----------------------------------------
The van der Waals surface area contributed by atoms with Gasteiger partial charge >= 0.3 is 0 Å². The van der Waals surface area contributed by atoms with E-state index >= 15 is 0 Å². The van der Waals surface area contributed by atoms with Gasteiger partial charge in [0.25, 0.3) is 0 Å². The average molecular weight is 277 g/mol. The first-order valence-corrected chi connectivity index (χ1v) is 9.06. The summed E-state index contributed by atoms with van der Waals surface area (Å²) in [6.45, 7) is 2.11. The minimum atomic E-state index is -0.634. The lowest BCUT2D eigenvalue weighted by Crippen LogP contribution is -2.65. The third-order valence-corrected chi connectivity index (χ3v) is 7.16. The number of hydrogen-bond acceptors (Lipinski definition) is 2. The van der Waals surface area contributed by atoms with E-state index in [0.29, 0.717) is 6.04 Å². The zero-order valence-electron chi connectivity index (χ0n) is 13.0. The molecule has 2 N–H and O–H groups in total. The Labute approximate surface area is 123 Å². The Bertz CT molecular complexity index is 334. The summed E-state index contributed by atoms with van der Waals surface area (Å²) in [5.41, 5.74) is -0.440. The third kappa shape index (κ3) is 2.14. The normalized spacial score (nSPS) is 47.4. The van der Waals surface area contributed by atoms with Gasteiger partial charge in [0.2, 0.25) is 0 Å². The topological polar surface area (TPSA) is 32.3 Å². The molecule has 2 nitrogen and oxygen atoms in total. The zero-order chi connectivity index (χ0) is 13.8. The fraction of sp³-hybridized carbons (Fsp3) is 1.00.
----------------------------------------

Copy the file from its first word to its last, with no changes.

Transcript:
The van der Waals surface area contributed by atoms with Gasteiger partial charge >= 0.3 is 0 Å². The van der Waals surface area contributed by atoms with E-state index >= 15 is 0 Å². The van der Waals surface area contributed by atoms with Gasteiger partial charge in [0.25, 0.3) is 0 Å². The average molecular weight is 277 g/mol. The first-order valence-corrected chi connectivity index (χ1v) is 9.06. The summed E-state index contributed by atoms with van der Waals surface area (Å²) in [6.45, 7) is 2.11. The minimum atomic E-state index is -0.634. The lowest BCUT2D eigenvalue weighted by Crippen LogP contribution is -2.65. The third-order valence-corrected chi connectivity index (χ3v) is 7.16. The number of hydrogen-bond acceptors (Lipinski definition) is 2. The van der Waals surface area contributed by atoms with E-state index in [0.29, 0.717) is 6.04 Å². The zero-order valence-electron chi connectivity index (χ0n) is 13.0. The molecule has 2 N–H and O–H groups in total. The Labute approximate surface area is 123 Å². The Bertz CT molecular complexity index is 334. The summed E-state index contributed by atoms with van der Waals surface area (Å²) in [5.41, 5.74) is -0.440. The third kappa shape index (κ3) is 2.14. The normalized spacial score (nSPS) is 47.4. The van der Waals surface area contributed by atoms with Gasteiger partial charge in [0.2, 0.25) is 0 Å². The topological polar surface area (TPSA) is 32.3 Å². The molecule has 2 nitrogen and oxygen atoms in total. The zero-order chi connectivity index (χ0) is 13.8. The fraction of sp³-hybridized carbons (Fsp3) is 1.00.